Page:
ALBANY — Former Erie County Social Services Commissioner Albert Dirschberger was charged Monday in Albany with raping one of his county employees last month during a work-related trip to the state capital.
Dirschberger, who abruptly resigned Dec. 28 after county officials learned he was under investigation, pleaded not guilty to third-degree rape and third-degree criminal sexual act at his arraignment before Albany County Court Judge Roger McDonough. The judge released Dirschberger on $5,000 on cash bail.
The indictment accuses Dirchberger, 53, of raping the 28-year-old woman while she was unable to consent either in the late hours of Dec. 5 or early morning hours of Dec. 6 at the Renaissance Hotel in downtown Albany.
Albany County District Attorney P. David Soares' office did not release details on why the woman was unable to consent.
In New York, a person is guilty of third-degree rape when they engage in sexual intercourse with a person who is incapable of giving consent because they are less than 17 years old or because of some other factor, which can include intoxication or a mental disability.
Dirschberger, dressed in a grey suit, grey tie and light blue shirt, looked nervous and pale when he appeared in court with attorney James Knox, who entered the "not guilty" plea to the two charges.
Assistant Albany County District Attorney Jennifer McCanney told the judge the DA's Office intends to use written and verbal conversations between Dirschberger and "a public servant," including a recorded phone call.
McCanney did not identify the public servant and Knox would not provide details on this. But Knox insisted the alleged sexual act between Dirschberger and the woman was consensual.
"I can tell you that Mr. Dirschberger did not participate in any non-consented-to act, and anything that happened was absolutely consented to, and one thing that we're certain of is that regret does not make a case of rape," Knox said outside the courtroom following the 10-minute arraignment.
Dirschberger was taken in and out of the courtroom through a side door.
Knox told reporters Dirschberger looks forward to proving his innocence. The attorney added that he requested information on the allegations from the prosecution and "we look forward to learning some information that will be helpful in defending Mr. Dirschberger."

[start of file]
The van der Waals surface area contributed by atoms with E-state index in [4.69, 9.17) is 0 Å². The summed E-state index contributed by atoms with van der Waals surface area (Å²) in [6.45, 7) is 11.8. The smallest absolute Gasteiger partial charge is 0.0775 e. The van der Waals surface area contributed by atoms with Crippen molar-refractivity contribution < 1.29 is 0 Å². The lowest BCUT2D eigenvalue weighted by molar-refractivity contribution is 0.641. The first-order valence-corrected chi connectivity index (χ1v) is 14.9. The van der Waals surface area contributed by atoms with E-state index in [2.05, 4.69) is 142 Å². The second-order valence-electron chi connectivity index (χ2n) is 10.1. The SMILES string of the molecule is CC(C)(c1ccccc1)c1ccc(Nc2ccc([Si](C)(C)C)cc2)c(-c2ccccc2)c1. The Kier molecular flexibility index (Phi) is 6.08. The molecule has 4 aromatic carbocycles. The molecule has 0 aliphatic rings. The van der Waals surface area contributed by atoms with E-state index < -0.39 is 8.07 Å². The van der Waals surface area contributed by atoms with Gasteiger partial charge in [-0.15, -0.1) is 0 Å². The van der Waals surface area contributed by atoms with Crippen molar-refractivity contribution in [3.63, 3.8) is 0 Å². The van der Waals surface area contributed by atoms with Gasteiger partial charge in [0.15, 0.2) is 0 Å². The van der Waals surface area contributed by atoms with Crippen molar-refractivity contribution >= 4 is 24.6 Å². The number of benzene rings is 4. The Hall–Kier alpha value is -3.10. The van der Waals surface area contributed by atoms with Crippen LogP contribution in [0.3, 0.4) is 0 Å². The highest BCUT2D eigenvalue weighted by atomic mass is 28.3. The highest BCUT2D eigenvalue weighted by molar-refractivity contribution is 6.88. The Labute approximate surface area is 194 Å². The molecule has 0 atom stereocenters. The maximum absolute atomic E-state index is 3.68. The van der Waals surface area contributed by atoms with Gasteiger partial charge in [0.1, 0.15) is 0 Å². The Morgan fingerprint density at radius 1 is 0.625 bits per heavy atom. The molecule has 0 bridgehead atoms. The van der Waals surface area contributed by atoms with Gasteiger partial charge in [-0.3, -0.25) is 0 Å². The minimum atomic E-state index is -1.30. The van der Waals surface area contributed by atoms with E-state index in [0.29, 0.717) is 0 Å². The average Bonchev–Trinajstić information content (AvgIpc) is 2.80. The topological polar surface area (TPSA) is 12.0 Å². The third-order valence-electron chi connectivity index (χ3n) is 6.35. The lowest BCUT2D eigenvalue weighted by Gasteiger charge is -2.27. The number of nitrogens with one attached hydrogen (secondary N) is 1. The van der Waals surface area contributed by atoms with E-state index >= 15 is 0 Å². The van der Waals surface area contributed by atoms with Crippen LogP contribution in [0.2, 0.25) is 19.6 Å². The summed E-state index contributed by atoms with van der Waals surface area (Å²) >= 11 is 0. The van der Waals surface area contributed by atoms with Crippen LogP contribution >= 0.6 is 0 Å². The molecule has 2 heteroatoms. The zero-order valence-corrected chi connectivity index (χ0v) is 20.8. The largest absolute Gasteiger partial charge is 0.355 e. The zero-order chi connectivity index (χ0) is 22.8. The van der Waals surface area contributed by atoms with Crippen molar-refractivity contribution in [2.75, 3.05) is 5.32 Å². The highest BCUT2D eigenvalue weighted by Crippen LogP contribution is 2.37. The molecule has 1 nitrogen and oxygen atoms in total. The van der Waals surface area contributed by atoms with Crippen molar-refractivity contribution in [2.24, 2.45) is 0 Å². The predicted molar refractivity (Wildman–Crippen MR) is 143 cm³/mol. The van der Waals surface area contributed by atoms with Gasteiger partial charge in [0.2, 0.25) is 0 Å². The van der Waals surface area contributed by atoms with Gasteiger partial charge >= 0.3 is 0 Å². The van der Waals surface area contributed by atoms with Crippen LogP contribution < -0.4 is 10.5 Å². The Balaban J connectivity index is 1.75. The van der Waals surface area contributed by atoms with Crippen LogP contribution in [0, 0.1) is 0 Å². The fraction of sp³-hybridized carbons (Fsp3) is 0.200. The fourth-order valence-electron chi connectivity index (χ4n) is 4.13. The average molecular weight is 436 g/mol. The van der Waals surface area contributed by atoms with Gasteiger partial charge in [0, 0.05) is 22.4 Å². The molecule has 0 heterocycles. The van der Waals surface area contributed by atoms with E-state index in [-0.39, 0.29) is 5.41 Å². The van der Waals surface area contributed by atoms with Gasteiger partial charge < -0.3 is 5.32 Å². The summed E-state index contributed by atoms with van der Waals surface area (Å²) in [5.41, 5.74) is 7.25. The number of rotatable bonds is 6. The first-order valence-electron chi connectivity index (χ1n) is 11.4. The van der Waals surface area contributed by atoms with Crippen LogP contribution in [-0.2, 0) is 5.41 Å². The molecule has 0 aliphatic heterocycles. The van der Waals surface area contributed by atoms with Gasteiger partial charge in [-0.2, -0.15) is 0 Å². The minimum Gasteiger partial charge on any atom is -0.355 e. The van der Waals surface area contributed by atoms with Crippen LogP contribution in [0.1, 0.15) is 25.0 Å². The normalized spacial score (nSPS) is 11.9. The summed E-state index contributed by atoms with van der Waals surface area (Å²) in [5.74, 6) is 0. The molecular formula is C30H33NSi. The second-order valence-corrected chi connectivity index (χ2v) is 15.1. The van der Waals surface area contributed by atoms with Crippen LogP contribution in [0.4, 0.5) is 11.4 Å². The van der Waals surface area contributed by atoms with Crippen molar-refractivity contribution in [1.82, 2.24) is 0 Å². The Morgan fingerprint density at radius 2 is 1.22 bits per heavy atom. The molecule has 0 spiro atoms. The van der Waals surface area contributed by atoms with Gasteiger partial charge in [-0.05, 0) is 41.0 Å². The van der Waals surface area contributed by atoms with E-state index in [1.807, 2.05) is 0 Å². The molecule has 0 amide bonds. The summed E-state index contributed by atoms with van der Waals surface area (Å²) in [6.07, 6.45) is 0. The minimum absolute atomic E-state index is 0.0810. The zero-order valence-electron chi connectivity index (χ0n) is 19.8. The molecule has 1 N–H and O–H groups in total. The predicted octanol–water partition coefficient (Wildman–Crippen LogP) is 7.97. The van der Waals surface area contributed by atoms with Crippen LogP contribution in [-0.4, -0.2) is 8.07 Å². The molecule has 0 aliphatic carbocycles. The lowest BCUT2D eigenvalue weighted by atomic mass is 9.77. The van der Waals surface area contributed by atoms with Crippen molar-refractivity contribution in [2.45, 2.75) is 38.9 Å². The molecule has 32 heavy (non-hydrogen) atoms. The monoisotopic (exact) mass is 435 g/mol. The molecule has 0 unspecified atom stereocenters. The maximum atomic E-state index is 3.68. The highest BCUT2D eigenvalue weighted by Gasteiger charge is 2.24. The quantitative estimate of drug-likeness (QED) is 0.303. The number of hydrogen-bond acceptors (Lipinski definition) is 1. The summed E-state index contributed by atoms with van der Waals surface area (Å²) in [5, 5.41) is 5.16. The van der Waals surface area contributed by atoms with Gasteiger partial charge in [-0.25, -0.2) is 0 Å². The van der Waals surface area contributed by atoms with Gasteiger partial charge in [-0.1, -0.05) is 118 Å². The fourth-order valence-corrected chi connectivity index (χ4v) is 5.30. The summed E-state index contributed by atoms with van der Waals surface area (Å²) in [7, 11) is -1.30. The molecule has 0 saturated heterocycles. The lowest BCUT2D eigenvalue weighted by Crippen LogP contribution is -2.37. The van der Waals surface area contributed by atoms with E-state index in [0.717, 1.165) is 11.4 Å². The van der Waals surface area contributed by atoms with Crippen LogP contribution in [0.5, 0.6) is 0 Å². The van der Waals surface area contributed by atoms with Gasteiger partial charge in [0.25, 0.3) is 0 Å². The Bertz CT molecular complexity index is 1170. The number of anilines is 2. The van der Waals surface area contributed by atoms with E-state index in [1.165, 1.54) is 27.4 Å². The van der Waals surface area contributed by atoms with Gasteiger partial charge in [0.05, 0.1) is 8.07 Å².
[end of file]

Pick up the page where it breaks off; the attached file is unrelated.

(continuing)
Dirschberger had traveled from the Buffalo area earlier Monday and surrendered to Albany police for processing on the charges before appearing in court.
Knox is an associate of Albany defense attorney E. Stewart Jones, who was hired by Dirschberger this past weekend. Jones said he was in New York City and unable to make Monday's court arraignment. Jones has represented a number of high-profile defendants in Albany.
Dirschberger's defense team also includes the law firm of well known Buffalo defense attorney Terrence M. Connors. A statement issued by a lawyer in Connors' firm stated that Dirschberger wants to move quickly in clearing his name.
“His exemplary and unblemished record of over 30 years as a social worker, an educator, and a public servant speaks for itself," said the attorney, Nicholas A. Romano.
Dirschberger resigned from his $116,693 a year job at the request of County Executive Mark C. Poloncarz after Poloncarz learned he was under criminal investigation. Poloncarz announced that day that he had requested Dirschberger's resignation after concluding an internal investigation into the allegations.
Poloncarz said he was made aware Dec. 23 "of an alleged serious incident involving the commissioner and a subordinate employee in Albany, N.Y., during a conference on Dec. 5 or 6 of this year." He said an Albany police detective confirmed for him that Dirschberger was "a person of interest in a criminal investigation."
On Monday, Poloncarz said he stands by his previous actions seeking Dirschberger's resignation.
Because of the investigation, Niagara University last month placed Dirschberger on administrative leave from his job as assistant coach of the women's softball team.
First Deputy Commissioner Marie Cannon has been named acting commissioner of the Erie County Department of Social Services.
Dirschberger headed Erie County's largest department, with a staff of roughly 1,600 employees and annual spending of about $600 million in local, state and federal money. He was appointed in March 2015, taking over a department that had come under heavy criticism after the deaths of three children whose families had been investigated by Child Protective Services. The department continues to grapple with high staff turnover rates and a campaign by CPS workers for higher pay.
Poloncarz nominated Dirschberger for social services commissioner after he had served only two months as executive director of Journey's End Refugee Services. He earned his doctorate in social work from the University at Buffalo and previously worked for many years at the Gateway-Longview human services agency, which provides services to children with disabilities. Dirschberger was a 27-year employee of Gateway-Longview Family Resource Center, where he served as a vice president from 2002 until 2014.